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New Rules May Stymie Endangered Wolf Program

Rita Daniels


The state Game Commission approved a controversial proposal Thursday that critics fear will harm efforts to reintroduce the Mexican grey wolf. The reintroduction program depends on bringing wolves into New Mexico from other states. 

On a bitterly cold day in Española, about 50 people watched as the New Mexico Game Commission considered a proposal to change how permits are issued for private land owners who want to import non-domesticated wildlife, specifically carnivores.  

Donald Jaramillo explained no longer would the Game and Fish Department Director be the sole person to review applications - instead the entire commission would  be required to hear public comment before approving them. 

“The big thing to remember,” Jaramillo said, “is that the State Game Commission must review any permit application for the importation of any carnivore.”  

More than a dozen advocates like Rita Gentry, who has been working on reintroducing the endangered Mexican gray wolf here in New Mexico, spoke up saying, if adopted the amendments not only meddle in private property rights but they would really stymie the project.

“We need to foster genetic diversity in our wolf population,” Gentry said. “Private facilities give us the necessary space for wolf breeding.”

Kerrie Romero was representing the New Mexico Council of Outfitters and Guides. She  was one of three people in the room who spoke up in support of the changes. She said she wants other species - like elk and deer - to be safe from the wolves.  

“We don’t think that it’s unrealistic to add an additional layer of protection to the ungulate herds from overwhelming predator herds,” Romero said. “Therefore, we support you in this process.” 

The most recent numbers show that there are just 37 Mexican gray wolves in the state and even though the commission received almost 400 emails in opposition of the changes, after everyone who wanted to speak spoke, Commission Chair Paul Kienzle called for a vote with no additional discussion. The vote was unanimous to make the changes.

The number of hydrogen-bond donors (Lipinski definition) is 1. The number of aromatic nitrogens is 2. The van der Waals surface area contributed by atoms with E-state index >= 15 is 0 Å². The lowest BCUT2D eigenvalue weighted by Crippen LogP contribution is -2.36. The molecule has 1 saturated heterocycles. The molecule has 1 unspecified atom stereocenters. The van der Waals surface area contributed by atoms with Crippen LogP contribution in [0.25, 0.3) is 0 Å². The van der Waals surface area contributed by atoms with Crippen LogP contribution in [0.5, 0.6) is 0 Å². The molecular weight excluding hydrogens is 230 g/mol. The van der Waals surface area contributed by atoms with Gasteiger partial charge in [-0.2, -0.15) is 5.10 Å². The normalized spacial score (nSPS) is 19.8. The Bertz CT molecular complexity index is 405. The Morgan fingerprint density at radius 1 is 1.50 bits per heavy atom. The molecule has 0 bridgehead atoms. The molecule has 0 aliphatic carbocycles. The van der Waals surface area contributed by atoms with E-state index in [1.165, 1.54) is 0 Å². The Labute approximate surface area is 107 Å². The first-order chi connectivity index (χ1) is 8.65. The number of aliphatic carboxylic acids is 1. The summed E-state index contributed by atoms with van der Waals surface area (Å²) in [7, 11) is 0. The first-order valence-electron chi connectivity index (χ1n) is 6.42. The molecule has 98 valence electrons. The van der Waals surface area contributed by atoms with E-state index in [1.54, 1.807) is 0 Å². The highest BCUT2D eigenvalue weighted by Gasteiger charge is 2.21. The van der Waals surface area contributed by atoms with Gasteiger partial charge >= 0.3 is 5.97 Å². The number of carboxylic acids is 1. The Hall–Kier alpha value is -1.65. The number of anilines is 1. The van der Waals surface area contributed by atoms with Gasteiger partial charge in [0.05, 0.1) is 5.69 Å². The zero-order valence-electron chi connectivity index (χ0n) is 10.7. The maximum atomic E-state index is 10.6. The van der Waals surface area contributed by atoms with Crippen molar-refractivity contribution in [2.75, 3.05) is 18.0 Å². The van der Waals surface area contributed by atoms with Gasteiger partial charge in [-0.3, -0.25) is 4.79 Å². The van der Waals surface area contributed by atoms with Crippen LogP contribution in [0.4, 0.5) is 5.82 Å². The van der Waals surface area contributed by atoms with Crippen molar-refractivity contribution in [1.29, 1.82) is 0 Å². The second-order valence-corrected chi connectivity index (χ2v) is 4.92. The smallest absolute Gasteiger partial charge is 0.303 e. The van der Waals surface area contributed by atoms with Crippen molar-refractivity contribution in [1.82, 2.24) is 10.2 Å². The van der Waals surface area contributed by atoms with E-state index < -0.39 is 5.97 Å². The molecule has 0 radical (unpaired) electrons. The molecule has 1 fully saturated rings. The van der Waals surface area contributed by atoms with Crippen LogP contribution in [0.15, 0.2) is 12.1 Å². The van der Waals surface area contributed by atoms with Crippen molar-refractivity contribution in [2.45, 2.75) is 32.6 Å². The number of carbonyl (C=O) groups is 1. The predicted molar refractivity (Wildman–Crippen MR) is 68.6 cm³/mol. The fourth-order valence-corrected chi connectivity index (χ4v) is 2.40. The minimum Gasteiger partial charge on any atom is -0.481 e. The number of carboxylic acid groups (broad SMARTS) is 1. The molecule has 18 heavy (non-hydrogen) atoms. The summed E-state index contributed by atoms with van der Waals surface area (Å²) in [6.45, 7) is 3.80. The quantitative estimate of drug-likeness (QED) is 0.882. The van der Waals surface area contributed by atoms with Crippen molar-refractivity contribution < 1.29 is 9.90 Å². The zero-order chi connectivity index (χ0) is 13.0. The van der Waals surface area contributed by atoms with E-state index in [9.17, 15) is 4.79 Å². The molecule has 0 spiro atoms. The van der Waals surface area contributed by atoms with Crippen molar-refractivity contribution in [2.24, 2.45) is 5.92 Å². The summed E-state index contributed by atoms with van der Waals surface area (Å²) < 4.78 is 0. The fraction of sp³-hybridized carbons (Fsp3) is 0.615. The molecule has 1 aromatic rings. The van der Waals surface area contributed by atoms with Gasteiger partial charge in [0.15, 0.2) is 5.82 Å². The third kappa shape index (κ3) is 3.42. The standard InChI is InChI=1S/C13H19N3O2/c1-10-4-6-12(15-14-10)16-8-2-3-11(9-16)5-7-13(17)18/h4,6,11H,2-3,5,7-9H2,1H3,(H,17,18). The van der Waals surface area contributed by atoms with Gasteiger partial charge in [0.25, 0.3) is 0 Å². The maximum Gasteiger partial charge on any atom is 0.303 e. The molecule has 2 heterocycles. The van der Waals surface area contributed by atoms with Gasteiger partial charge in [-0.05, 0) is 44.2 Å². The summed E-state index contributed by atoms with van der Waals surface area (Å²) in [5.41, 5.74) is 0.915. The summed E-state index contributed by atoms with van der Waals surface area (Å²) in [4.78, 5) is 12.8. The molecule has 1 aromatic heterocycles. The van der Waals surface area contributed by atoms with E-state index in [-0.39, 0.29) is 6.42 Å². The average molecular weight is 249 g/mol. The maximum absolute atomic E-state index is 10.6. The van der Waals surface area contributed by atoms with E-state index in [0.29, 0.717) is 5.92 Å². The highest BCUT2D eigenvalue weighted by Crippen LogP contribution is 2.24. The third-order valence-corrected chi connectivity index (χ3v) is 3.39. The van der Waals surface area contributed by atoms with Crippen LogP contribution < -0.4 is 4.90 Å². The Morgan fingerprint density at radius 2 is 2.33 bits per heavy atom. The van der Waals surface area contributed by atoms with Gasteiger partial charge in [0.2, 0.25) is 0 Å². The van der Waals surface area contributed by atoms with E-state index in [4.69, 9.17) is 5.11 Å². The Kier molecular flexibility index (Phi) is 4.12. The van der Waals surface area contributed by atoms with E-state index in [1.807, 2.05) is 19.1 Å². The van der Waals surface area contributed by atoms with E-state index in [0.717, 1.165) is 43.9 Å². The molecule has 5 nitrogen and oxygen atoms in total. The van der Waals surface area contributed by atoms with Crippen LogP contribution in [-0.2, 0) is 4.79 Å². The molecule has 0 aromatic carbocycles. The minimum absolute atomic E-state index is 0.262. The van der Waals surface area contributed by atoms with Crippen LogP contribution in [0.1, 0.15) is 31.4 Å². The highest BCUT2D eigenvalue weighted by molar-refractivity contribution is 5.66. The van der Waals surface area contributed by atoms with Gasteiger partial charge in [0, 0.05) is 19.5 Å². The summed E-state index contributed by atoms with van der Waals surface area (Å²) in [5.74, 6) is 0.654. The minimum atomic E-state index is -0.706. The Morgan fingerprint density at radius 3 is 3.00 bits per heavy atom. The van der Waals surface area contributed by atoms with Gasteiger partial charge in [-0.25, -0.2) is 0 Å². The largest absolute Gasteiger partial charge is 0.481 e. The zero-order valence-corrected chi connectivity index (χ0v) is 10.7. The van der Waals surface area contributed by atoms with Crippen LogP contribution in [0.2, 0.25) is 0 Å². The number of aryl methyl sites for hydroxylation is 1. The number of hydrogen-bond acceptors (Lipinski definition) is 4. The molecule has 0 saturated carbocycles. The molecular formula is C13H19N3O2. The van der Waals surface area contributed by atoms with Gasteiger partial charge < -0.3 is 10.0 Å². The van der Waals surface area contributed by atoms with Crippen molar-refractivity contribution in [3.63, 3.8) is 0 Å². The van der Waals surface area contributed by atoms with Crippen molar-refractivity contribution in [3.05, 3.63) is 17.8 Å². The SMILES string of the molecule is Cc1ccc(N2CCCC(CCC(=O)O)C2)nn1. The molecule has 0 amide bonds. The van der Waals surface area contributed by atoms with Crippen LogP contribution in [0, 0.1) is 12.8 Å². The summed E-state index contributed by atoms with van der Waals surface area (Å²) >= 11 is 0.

As wolf advocates flooded out of the room they said things like “unbelievable” and “so much for public comment.”

Judy Calman is a staff attorney for the New Mexico Wilderness Alliance. She said she’s concerned that now an appointed commission has the authority to deny permits to people who are working to recover the endangered Mexican grey wolf. She thinks that could lead to litigation down the road.

“This has been a commission that historically has been pretty opposed to the wolf,” Calman said. “So I’m guessing that the next time one of the wolf recovery people wants to import a wolf, say from Colorado to New Mexico to breed at a private facility, if that gets denied the in-state facility could probably legally appeal that.”  

Cattle rancher Carlos Chacón applauded the vote saying even though the wolves are indigenous, they’ve killed livestock. He said, for him, if one of his neighbors  wanted to bring in a wild predator he would want a say in the matter.

“The way I see it is that the amendment is going to provide opportunity for the public, particularly those that might be impacted most by it, to provide some input prior to the permitting,” Chacón said. “I was very supportive of that and happy that it passed.”  

The changes go into effect on December 15th and will not affect the two privately owned Mexican gray wolf facilities in New Mexico that are already in operation.  At least, not until it is time for them to reapply for their permits.


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